Submitting: Literary Agent Databases

 Literary Agents Introduction

The first thing I stumbled across about literary agents was warnings against disreputable agents and frauds. If you haven’t read up on this, there’s good general information and tips on what to be wary of on Science Fiction Writer’s of America.
For the basics Eg. ‘why do you need a literary agent?’ ‘how do I submit?’ etc see AgentQuery. For advice on where and how to find literary agents see Eric Smith’s A Beginner’s Guide to Looking Up Literary Agents.
I’ve listed four databases for finding literary agents below. You can also (if you write an AMAZING pitch, find them in twitter pitch parties. More info in this post).

Literary Agent Databases

Manuscript Wishlist is searchable by genre and gives up-to-date and sometimes more detailed than literary agency profile information on what specific literary agents are seeking. I used it to compile my agents to potentially query long list. You can also search #MSWL on twitter for what literary agents are tweeting they want right now, but they may not have tweeted recently so this can be hit and miss. (Don’t tweet on this hashtag -its only for agents and publishers to tweet on).

Agentquery has a database of literary agents.

QueryTracker is an agent database which allows you to record agents you wish to submit to or not to submit to, and what stage your query has progressed to with any particular agent -submitted query/ partial request/ full request, etc. It’s a great way to avoid accidentally submitting to the same agent twice, and lets you record whom you think its inappropriate to submit to, so you don’t waste time reading about them again if you search the database multiple times.


I like this database because it has extensive lists of individual agents, agencies and genres they accept by country, including the UK, US, Canada, Australia and some European countries. You have to be a member to view lists, but it’s worth joining (and free). The website also says they offer pitch and chapter critiques, which I haven’t checked out, but you may want to look at.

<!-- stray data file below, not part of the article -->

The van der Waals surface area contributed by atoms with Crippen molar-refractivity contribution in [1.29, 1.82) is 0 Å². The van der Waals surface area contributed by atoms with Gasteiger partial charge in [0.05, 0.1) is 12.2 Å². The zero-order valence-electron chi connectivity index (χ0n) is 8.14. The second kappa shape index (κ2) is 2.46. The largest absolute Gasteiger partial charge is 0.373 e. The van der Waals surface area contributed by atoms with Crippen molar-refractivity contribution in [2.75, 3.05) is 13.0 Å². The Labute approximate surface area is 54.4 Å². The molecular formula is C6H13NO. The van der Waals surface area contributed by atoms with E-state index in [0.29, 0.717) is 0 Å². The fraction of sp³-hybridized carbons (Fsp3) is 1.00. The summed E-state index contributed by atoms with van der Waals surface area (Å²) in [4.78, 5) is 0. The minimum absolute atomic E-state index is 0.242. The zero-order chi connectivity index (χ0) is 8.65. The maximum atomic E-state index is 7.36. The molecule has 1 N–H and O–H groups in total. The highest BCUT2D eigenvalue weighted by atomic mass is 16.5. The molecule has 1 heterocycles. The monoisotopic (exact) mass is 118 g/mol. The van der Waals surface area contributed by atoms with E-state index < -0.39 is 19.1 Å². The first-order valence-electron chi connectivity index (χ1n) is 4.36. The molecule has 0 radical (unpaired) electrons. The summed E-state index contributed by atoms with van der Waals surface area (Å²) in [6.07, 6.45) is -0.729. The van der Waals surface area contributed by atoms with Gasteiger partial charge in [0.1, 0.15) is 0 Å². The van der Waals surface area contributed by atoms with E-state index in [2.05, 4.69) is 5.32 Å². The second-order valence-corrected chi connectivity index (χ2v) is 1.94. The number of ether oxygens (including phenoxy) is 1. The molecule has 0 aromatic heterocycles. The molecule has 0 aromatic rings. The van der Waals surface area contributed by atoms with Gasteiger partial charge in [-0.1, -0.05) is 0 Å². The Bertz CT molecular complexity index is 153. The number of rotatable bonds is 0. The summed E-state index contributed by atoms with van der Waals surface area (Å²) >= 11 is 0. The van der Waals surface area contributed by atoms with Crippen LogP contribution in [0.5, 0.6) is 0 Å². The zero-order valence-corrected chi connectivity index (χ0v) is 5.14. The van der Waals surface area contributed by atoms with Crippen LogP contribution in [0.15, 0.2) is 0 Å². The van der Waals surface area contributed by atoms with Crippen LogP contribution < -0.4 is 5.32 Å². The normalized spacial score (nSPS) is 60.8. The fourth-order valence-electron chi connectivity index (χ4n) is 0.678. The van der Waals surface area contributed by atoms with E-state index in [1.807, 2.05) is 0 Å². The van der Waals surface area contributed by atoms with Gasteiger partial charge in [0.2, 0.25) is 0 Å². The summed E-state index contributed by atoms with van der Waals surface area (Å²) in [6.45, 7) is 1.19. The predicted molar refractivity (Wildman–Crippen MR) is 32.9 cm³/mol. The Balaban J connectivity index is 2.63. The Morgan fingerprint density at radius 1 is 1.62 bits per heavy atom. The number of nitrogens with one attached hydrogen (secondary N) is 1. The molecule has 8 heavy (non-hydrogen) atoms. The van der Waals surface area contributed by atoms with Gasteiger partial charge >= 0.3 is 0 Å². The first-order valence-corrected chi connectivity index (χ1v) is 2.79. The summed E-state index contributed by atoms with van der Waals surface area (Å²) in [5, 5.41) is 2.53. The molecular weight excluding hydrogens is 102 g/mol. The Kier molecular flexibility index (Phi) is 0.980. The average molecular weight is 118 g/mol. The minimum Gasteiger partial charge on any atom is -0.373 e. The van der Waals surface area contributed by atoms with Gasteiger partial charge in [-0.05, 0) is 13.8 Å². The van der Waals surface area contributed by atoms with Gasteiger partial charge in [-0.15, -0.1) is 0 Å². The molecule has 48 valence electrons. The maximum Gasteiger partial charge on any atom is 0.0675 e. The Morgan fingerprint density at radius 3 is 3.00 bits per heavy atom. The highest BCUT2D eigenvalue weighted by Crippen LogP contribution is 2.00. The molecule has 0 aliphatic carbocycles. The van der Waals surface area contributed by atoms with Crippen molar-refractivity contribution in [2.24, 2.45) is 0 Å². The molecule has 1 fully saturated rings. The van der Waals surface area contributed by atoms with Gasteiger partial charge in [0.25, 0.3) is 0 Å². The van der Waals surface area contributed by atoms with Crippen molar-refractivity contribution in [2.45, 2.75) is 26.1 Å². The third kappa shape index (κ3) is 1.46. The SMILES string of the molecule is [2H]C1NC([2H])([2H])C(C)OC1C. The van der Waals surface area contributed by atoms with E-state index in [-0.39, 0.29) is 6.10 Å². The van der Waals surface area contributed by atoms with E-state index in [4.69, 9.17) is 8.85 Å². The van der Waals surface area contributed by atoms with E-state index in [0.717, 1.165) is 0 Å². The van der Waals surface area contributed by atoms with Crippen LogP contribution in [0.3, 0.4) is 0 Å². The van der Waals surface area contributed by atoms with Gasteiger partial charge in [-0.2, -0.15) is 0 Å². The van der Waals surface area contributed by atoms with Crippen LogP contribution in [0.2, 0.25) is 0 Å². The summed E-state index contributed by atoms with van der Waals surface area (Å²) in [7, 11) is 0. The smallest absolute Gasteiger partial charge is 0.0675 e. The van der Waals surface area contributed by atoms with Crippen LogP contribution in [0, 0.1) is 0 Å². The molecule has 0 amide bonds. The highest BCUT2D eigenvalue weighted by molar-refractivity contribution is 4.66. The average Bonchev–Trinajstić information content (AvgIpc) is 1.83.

If you do use databases, blogs or lists to find literary agents -CHECK THE AGENT WEBSITE for up-to-date SUBMISSION GUIDELINES and that they ARE CURRENTLY OPEN to unsolicited submissions -you don’t want to be rejected for acting on out of date/ incorrect information.

When You Get An Offer You might be tempted after all that hard work and waiting to hear back from agents to sign a contract a.s.a.p., but here’s an article of things to consider while deciding if you’ve found the right agent for you and your book.

Publishing & Marketing Resources

As with agents, you could google publishing agencies. If you do, be wary of vanity presses masquerading as traditional publishers, charging you for printing and doing very little to promote sales of your book (Austin Macauley tops that list). In general, if they find you or anyone offers you a deal that seems to good to be true -its probably a lie. Also be wary of hybrid or ebook publishers claiming to be ‘traditional publishers’ -if they may expect you to cover some costs, they aren’t traditional publishers. And if they only sell ebooks -whats the difference in their profits compared to a publisher who also sells hard copy? Its worth finding out before you consider signing anything.

Publishing and Other Forms of Insanity has a comprehensive list of publishers accepting unsolicited submissions (in multiple countries), a long list of articles about self-publishing and other useful resources such as contests, and where to get reviews.

Author’s Publish is a mailing list, and one of the emails they send regularly is a comprehensive, free ebook guide to publishing. Their emails also contain reviews and lists of publishers and magazines accepting unsolicited submissions and other useful advice around submitting to agents, publishers and writing in general.

Self Publishing The best resource I know of for this is the Facebook Group 20 Writers to 50k. Their All Star Thread is packed with marketing tips for self published authors.